In 3:6-9 Paul makes the case that faith—as the means of obtaining righteousness before God—was established long before the Law was given, since Abraham “believed God and it was reckoned to him as righteousness.” Thus the principle was established in the Old Testament that justification is by faith, and the Law, which came later could not change that; it could only lead men to the conclusion that they need God’s forgiveness and righteousness, supplied by His perfect Messiah, of which the Old Testament sacrifices were merely a prefigurement.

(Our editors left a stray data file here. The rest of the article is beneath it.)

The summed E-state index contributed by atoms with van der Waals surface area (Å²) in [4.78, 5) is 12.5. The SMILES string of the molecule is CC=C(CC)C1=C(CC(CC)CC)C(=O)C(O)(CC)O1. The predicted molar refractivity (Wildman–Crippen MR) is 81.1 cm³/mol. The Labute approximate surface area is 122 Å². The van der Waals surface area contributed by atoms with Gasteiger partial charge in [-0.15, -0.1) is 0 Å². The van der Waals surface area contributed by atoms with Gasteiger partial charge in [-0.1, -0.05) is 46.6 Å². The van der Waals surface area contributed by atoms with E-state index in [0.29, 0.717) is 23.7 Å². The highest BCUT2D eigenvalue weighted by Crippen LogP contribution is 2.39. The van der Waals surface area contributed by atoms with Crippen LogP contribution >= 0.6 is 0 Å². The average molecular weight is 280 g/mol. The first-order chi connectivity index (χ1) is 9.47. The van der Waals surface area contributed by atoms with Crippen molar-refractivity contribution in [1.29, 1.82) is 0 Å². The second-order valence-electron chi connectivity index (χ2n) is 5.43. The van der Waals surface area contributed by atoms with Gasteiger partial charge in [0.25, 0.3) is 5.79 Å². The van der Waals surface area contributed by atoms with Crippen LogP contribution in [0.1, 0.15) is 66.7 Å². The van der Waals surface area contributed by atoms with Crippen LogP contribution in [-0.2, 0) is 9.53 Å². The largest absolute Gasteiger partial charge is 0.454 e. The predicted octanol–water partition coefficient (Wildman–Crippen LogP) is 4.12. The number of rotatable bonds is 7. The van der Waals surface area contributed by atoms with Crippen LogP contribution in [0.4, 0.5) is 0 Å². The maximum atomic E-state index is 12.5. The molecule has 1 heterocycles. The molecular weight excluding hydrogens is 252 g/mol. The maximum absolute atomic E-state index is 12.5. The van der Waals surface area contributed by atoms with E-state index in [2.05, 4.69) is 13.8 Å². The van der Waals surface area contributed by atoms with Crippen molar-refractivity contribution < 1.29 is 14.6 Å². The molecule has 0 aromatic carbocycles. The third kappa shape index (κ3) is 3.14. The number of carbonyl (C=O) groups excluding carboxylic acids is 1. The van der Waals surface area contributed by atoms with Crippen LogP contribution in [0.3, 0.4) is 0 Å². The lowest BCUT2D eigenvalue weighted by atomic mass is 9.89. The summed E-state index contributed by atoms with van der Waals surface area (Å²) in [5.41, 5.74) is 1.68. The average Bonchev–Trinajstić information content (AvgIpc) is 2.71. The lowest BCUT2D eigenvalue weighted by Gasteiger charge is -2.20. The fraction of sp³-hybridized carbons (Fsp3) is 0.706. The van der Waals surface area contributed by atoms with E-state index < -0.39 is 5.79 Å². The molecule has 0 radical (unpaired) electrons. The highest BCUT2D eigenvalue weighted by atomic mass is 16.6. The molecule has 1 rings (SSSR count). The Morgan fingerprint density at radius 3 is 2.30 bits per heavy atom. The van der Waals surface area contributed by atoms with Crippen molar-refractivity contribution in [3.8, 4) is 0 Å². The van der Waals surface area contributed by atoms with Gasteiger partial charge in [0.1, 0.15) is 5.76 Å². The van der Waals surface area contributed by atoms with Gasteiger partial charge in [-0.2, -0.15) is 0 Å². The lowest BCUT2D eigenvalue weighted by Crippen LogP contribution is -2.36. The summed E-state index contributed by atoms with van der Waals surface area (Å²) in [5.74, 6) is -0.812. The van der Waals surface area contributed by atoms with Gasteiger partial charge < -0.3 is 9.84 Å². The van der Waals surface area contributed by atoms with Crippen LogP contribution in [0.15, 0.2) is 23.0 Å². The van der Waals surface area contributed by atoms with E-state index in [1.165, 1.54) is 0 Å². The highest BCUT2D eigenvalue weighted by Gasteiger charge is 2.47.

(Gal. 3:10-18) For as many as are of the works of the Law are under a curse; for it is written, “CURSED IS EVERYONE WHO DOES NOT ABIDE BY ALL THINGS WRITTEN IN THE BOOK OF THE LAW, TO PERFORM THEM.”  (11) Now that no one is justified by the Law before God is evident; for, “THE RIGHTEOUS MAN SHALL LIVE BY FAITH.” (12) However, the Law is not of faith; on the contrary, “HE WHO PRACTICES THEM SHALL LIVE BY THEM.” (13) Christ redeemed us from the curse of the Law, having become a curse for us—for it is written, “CURSED IS EVERYONE WHO HANGS ON A TREE”—(14) in order that in Christ Jesus the blessing of Abraham might come to the Gentiles, so that we would receive the promise of the Spirit through faith. (15) Brethren, I speak in terms of human relations: even though it is only a man’s covenant, yet when it has been ratified, no one sets it aside or adds conditions to it. (16) Now the promises were spoken to Abraham and to his seed. He does not say, “And to seeds,” as referring to many, but rather to one,” And to your seed,” that is, Christ. (17) What I am saying is this: the Law, which came four hundred and thirty years later, does not invalidate a covenant previously ratified by God, so as to nullify the promise. (18) For if the inheritance is based on law, it is no longer based on a promise; but God has granted it to Abraham by means of a promise. [NASB]